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Safeguarding young people’s dreams

/ 08:02 PM December 09, 2013

Mendiola at work in Kuwait.

Gelyn Mendiola finished high school with honors in 1999 but she couldn’t afford college.  Then Lyceum of the Philippines-Batangas told her about the scholarship program of Procter & Gamble (P&G) Philippines’ Safeguard and the Philippine Association of Medical Technologists (PAMET).

“I didn’t hesitate to apply because I believed I had what it takes,” says Mendiola. In March 2004, she passed the board examination. “I was in tears, jumping up and down because of so much joy … I thanked the Lord for such blessings and, of course, Safeguard and PAMET.”

Mendiola rendered return service for two years at Mary Mediatrix Medical Center in Batangas. She now works in Al Seef Hospital in Kuwait.

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Great demand

Unlike doctors and nurses, medical technologists work behind the scenes.  They do laboratory tests for urine, blood, saliva and scraped cells, from simple to complex, to determine diseases like HIV/AIDS, cancer or diabetes.  Doctors use information gathered by med techs to diagnose and treat patients.

In August, the Commission on Higher Education identified medical technology as one of the in-demand and hard-to-fill jobs.  This assessment was based on current manpower demands and labor market studies.

In 1989, Safeguard and PAMET teamed up to improve Filipino health and hygiene.  They also started a scholarship program to support the most promising med tech students.

“The scholarship is a great avenue to encourage students to take up medical technology,” says PAMET president Romeo Ignacio, “as medical technologists from the Philippines are in high demand.  As hospitals and laboratories in the United States find it cheaper to send some of their core and noncore medical processes overseas, our medical sector is growing by the day. [The Philippines has]  a huge pool of highly skilled med techs with the ability to work with different ethnicities. The similarity in health systems makes med techs trained in the Philippines comfortable in US labs.”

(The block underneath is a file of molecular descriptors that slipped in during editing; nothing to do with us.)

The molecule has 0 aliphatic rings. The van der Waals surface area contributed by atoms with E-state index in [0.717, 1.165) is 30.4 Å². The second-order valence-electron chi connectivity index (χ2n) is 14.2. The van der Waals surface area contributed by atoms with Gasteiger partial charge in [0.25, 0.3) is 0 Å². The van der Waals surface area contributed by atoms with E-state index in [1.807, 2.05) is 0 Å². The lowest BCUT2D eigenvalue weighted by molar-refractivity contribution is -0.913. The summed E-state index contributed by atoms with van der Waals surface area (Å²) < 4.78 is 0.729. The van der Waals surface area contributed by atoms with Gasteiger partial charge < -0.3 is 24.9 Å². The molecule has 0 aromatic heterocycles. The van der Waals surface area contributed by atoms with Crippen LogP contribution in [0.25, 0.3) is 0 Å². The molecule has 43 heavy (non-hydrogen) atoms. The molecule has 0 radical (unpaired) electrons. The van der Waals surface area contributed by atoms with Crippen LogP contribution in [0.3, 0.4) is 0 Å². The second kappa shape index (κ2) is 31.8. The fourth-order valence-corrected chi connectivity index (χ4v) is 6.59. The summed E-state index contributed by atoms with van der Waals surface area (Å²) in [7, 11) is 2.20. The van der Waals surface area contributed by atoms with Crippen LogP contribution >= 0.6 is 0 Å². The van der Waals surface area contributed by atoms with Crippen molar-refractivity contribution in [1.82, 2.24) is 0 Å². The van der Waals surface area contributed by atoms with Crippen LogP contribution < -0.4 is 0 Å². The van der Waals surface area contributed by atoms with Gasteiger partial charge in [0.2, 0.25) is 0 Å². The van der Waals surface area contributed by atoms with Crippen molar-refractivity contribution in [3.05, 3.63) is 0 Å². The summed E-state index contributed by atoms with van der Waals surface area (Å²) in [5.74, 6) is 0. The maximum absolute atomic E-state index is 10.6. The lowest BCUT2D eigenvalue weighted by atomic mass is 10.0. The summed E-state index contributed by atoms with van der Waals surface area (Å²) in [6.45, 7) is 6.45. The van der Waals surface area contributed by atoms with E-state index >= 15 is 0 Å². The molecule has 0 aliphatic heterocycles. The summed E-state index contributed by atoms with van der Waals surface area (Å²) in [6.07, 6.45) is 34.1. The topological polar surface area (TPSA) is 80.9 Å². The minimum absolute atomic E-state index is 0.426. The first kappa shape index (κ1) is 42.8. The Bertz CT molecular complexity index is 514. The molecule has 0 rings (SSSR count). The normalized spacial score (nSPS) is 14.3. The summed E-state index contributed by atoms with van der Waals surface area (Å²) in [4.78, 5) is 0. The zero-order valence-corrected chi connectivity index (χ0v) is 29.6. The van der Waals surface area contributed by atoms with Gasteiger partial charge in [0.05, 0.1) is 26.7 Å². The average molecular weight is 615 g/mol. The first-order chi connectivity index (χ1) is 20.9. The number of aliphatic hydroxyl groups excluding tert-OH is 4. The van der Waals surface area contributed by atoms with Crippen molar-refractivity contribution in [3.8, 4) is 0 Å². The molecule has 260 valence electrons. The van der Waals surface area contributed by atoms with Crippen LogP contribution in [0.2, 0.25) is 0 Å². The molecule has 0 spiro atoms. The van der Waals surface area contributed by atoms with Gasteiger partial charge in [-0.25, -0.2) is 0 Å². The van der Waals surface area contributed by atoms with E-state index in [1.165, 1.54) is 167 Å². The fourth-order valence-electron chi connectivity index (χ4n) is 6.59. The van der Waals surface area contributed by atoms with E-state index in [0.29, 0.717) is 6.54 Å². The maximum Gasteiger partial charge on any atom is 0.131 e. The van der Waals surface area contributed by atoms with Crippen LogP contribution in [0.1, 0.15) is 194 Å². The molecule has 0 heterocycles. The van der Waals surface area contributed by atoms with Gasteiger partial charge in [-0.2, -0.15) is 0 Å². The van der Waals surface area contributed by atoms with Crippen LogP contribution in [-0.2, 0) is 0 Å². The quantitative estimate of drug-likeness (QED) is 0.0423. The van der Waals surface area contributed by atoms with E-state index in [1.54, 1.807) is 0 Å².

The program has awarded more than 300 scholarships. Grantees, who get full tuition, are chosen based on academic accomplishments, sociocivic participation and leadership skills, as well as a willingness to raise awareness about the profession.  The selection process is rigorous.

“We aim to support the country’s most promising, underprivileged medical technology students and develop them into tomorrow’s health care leaders,” says P&G country communications leader Clint Navales.

Lab science

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“I never envisioned myself as a laboratory scientist,” says Randy Gran. “I saw myself wearing a white lab gown with a stethoscope around my neck, doing rounds, checking on patients.”

Gran’s family is not wealthy, so he applied for the grant.  “Many people say medical lab science is the best premed course,” he says,  “so… I took this for my bachelor’s [degree].  I promised… not to fail my family, the organization that gave me the scholarship and, of course, myself.”